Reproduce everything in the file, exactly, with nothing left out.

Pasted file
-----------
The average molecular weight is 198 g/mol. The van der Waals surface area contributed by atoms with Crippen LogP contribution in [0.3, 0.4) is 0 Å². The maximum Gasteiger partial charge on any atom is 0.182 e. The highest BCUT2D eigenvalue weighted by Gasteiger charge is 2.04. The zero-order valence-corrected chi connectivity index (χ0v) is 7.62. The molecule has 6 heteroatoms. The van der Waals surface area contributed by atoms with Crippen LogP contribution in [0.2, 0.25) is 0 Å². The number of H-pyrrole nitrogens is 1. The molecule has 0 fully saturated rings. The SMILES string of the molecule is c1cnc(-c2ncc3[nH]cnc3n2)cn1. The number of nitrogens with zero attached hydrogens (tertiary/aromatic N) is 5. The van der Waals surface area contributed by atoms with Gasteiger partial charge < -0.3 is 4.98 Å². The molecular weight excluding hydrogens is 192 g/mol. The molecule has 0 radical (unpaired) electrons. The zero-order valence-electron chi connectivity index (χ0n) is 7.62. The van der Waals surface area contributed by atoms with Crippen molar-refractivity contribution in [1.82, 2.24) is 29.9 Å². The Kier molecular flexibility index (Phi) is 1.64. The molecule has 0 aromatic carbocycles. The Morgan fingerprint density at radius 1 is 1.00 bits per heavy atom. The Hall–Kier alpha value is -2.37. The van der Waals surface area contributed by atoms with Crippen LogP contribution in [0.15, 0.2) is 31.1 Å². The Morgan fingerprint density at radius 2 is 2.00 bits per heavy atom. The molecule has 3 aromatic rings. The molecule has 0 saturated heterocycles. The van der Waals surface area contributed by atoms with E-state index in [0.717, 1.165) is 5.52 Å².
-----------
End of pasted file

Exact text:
The average molecular weight is 198 g/mol. The van der Waals surface area contributed by atoms with Crippen LogP contribution in [0.3, 0.4) is 0 Å². The maximum Gasteiger partial charge on any atom is 0.182 e. The highest BCUT2D eigenvalue weighted by Gasteiger charge is 2.04. The zero-order valence-corrected chi connectivity index (χ0v) is 7.62. The molecule has 6 heteroatoms. The van der Waals surface area contributed by atoms with Crippen LogP contribution in [0.2, 0.25) is 0 Å². The number of H-pyrrole nitrogens is 1. The molecule has 0 fully saturated rings. The SMILES string of the molecule is c1cnc(-c2ncc3[nH]cnc3n2)cn1. The number of nitrogens with zero attached hydrogens (tertiary/aromatic N) is 5. The van der Waals surface area contributed by atoms with Gasteiger partial charge < -0.3 is 4.98 Å². The molecular weight excluding hydrogens is 192 g/mol. The molecule has 0 radical (unpaired) electrons. The zero-order valence-electron chi connectivity index (χ0n) is 7.62. The van der Waals surface area contributed by atoms with Crippen molar-refractivity contribution in [1.82, 2.24) is 29.9 Å². The Kier molecular flexibility index (Phi) is 1.64. The molecule has 0 aromatic carbocycles. The Morgan fingerprint density at radius 1 is 1.00 bits per heavy atom. The Hall–Kier alpha value is -2.37. The van der Waals surface area contributed by atoms with Crippen LogP contribution in [0.15, 0.2) is 31.1 Å². The Morgan fingerprint density at radius 2 is 2.00 bits per heavy atom. The molecule has 3 aromatic rings. The molecule has 0 saturated heterocycles. The van der Waals surface area contributed by atoms with E-state index in [0.717, 1.165) is 5.52 Å².